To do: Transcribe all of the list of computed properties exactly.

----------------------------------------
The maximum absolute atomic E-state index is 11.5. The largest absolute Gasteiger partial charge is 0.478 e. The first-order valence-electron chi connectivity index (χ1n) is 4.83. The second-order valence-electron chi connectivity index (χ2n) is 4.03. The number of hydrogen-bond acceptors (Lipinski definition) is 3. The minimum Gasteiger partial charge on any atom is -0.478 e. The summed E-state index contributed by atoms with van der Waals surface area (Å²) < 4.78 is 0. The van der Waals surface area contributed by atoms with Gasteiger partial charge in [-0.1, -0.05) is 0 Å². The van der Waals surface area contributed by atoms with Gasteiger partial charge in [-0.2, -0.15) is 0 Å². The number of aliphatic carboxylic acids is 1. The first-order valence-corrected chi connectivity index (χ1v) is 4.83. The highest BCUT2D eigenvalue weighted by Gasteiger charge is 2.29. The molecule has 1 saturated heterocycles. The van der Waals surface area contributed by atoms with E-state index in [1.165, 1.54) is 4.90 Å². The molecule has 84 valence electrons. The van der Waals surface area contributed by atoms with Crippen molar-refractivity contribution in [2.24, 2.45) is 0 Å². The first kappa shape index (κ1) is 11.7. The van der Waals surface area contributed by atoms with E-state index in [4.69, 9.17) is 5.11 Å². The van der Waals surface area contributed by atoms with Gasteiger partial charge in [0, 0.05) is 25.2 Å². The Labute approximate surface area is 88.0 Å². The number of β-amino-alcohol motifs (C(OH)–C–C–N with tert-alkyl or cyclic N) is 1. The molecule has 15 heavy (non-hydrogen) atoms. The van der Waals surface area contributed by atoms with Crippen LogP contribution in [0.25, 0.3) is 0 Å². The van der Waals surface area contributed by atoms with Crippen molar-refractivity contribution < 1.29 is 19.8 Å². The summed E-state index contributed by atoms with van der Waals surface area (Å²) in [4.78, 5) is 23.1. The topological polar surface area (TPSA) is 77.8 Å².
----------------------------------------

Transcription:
The maximum absolute atomic E-state index is 11.5. The largest absolute Gasteiger partial charge is 0.478 e. The first-order valence-electron chi connectivity index (χ1n) is 4.83. The second-order valence-electron chi connectivity index (χ2n) is 4.03. The number of hydrogen-bond acceptors (Lipinski definition) is 3. The minimum Gasteiger partial charge on any atom is -0.478 e. The summed E-state index contributed by atoms with van der Waals surface area (Å²) < 4.78 is 0. The van der Waals surface area contributed by atoms with Gasteiger partial charge in [-0.1, -0.05) is 0 Å². The van der Waals surface area contributed by atoms with Gasteiger partial charge in [-0.2, -0.15) is 0 Å². The number of aliphatic carboxylic acids is 1. The first-order valence-corrected chi connectivity index (χ1v) is 4.83. The highest BCUT2D eigenvalue weighted by Gasteiger charge is 2.29. The molecule has 1 saturated heterocycles. The van der Waals surface area contributed by atoms with E-state index in [1.165, 1.54) is 4.90 Å². The molecule has 84 valence electrons. The van der Waals surface area contributed by atoms with Crippen molar-refractivity contribution in [2.24, 2.45) is 0 Å². The first kappa shape index (κ1) is 11.7. The van der Waals surface area contributed by atoms with E-state index in [4.69, 9.17) is 5.11 Å². The van der Waals surface area contributed by atoms with Gasteiger partial charge in [0, 0.05) is 25.2 Å². The Labute approximate surface area is 88.0 Å². The number of β-amino-alcohol motifs (C(OH)–C–C–N with tert-alkyl or cyclic N) is 1. The molecule has 15 heavy (non-hydrogen) atoms. The van der Waals surface area contributed by atoms with Crippen LogP contribution in [0.25, 0.3) is 0 Å². The van der Waals surface area contributed by atoms with Crippen molar-refractivity contribution < 1.29 is 19.8 Å². The summed E-state index contributed by atoms with van der Waals surface area (Å²) in [4.78, 5) is 23.1. The topological polar surface area (TPSA) is 77.8 Å².